Wembley heads O’Brien trio chasing Guineas glory
It is 23 years since the Ballydoyle maestro first landed the Rowley Mile Classic with King Of Kings, since when he has added to his tally with the likes of Rock of Gibraltar (2002), George Washington (2006), Camelot (2012) and, most recently, Magna Grecia (2019).
Each of the trainer’s three candidates this year boast strong credentials, with Ryan Moore preferring Wembley over stablemates Battleground and Van Gogh.
Wembley makes his first appearance since being narrowly beaten by another O’Brien-trained colt, St Mark’s Basilica, in the Dewhurst at Newmarket in October.
“The plan with Wembley was always to come back here after the Dewhurst last year,” said the trainer.
“Everything went well with him during the winter and through the spring. Ryan knows him well and we’re very happy with him really.
“He got caught in bad ground in a few races last season and really progressed as he went on. Our horses were a little bit slow to hand last year, with the season being a bit messy, and it all happened a little bit too quick for some of them.”
As a son of his Arc heroine Found, O’Brien has always had a soft spot for Battleground, who will be ridden by Frankie Dettori.
Winner of the Chesham at Royal Ascot and the Vintage Stakes at Goodwood last summer, the War Front colt rounded off his juvenile campaign by finishing second at the Breeders’ Cup.
O’Brien said: “Battleground is a big, long-striding horse who ran very well in America. He just got caught in a little bit of traffic early and was maybe a bit further back than Ryan would have liked, but he ran home very well.
“He’s by War Front, so he should like the ground. He seems in good form and we think he’s ready to start off.
“Found was a big mare and very genuine. Battleground is a big horse, too – he’s a very high cruiser, which she was as well.
“Frankie is a great rider and we’re delighted to have him.”
You can make very strong cases for them all - they all have their plusses and minuses
Van Gogh, the mount of Seamie Heffernan, is the only one of the trio to have already struck Group One gold, having landed the Criterium International in testing conditions at Saint-Cloud last autumn.
O’Brien does not expect the forecast fast ground at Newmarket to be an issue, adding: “Van Gogh ran on fastish ground early on and finished at Saint-Cloud on very soft to heavy ground. I think it’s just the way the season worked out and the way the ground was.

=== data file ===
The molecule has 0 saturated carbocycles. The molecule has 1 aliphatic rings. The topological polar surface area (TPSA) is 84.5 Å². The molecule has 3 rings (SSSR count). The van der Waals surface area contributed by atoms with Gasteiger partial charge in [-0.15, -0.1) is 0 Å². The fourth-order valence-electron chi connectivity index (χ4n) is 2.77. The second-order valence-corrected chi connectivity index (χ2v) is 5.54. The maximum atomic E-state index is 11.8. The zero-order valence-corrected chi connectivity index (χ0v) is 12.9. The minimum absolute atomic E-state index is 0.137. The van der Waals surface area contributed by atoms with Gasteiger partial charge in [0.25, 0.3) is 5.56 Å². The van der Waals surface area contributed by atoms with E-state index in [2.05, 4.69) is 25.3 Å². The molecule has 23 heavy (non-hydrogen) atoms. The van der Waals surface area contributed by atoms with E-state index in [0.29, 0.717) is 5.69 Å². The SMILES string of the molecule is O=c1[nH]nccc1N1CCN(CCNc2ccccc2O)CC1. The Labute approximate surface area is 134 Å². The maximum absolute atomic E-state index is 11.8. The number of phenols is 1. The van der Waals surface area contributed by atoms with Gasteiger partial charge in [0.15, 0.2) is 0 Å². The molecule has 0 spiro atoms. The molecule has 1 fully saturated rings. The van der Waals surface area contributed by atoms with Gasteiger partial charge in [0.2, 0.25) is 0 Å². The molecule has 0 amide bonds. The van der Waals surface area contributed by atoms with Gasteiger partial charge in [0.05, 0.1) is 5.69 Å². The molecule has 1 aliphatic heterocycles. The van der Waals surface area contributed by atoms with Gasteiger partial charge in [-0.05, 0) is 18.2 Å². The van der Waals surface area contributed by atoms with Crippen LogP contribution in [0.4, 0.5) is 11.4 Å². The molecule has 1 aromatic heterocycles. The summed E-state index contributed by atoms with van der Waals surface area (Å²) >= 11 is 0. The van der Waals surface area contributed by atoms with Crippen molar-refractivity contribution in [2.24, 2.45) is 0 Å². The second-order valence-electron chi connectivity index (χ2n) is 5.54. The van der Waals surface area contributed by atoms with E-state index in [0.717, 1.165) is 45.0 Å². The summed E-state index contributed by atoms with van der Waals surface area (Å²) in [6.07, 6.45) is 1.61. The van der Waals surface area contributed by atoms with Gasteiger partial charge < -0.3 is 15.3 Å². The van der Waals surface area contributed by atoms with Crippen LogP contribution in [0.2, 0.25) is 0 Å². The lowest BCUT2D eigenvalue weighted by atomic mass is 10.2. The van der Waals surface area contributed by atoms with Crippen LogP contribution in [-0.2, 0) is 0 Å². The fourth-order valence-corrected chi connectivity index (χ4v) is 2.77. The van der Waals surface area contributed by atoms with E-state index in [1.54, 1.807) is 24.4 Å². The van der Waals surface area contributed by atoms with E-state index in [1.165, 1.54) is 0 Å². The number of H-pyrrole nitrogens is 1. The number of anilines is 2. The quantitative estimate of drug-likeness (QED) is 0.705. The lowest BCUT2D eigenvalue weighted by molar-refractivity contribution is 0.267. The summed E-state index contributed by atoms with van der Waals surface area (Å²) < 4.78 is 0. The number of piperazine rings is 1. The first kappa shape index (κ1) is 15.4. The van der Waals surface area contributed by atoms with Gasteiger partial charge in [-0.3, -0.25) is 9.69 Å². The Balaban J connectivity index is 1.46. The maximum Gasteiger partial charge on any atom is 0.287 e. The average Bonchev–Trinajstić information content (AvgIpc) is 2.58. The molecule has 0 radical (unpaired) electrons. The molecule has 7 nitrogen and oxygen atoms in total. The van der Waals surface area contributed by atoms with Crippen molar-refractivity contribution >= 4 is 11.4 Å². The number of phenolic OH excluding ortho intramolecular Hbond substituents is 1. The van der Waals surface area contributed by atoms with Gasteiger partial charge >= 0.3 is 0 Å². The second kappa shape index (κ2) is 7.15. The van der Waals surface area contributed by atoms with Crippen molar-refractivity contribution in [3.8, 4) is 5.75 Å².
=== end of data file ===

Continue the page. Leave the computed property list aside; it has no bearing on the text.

“He’s a good-moving horse and we always thought he’d get further than a mile. We’re hoping that he’ll be OK (on the ground).
“You can make very strong cases for them all – they all have their pluses and minuses.
“I’d say it would be a very hard one to split.”
Aidan O’Brien’s son Joseph, who won the 2000 Guineas as a rider aboard Camelot, has high hopes of breaking his duck as a trainer in the first Classic of the season with Thunder Moon.
The son of Zoffany had Wembley behind him when winning last season’s National Stakes at the Curragh, but that form was reversed in the Dewhurst, with Thunder Moon having to settle for third place.
O’Brien junior feels the prevailing soft ground contributed to that defeat and is delighted with how his charge has progressed since.
He said: “Thunder Moon is really good, wintered very well and had a really good season last year. He ran a really good race in the Dewhurst when the ground was as slow as he would have liked.
“This race has been the plan, he’s going in good shape, we’re happy with the draw (stall 10) and we’re looking forward to the race.
“In the Dewhurst, we would have preferred better ground and a better draw. He travelled well and quickened up well, but just got run out of it. We thought better ground and a better draw would have helped us get closer and we’re hoping that might happen at the weekend.
“He’s always shown a lot of pace, he has a big turn of foot, which he showed on the track last year, and he’s working satisfactorily at home. Please god, he can prove himself a high-class colt this season.
“We’re excited, we think he’s the right type for the race – he’s a mature, pacey type and we think a mile is a good trip for him.
“Wembley is probably the obvious danger as he was very consistent last season.”
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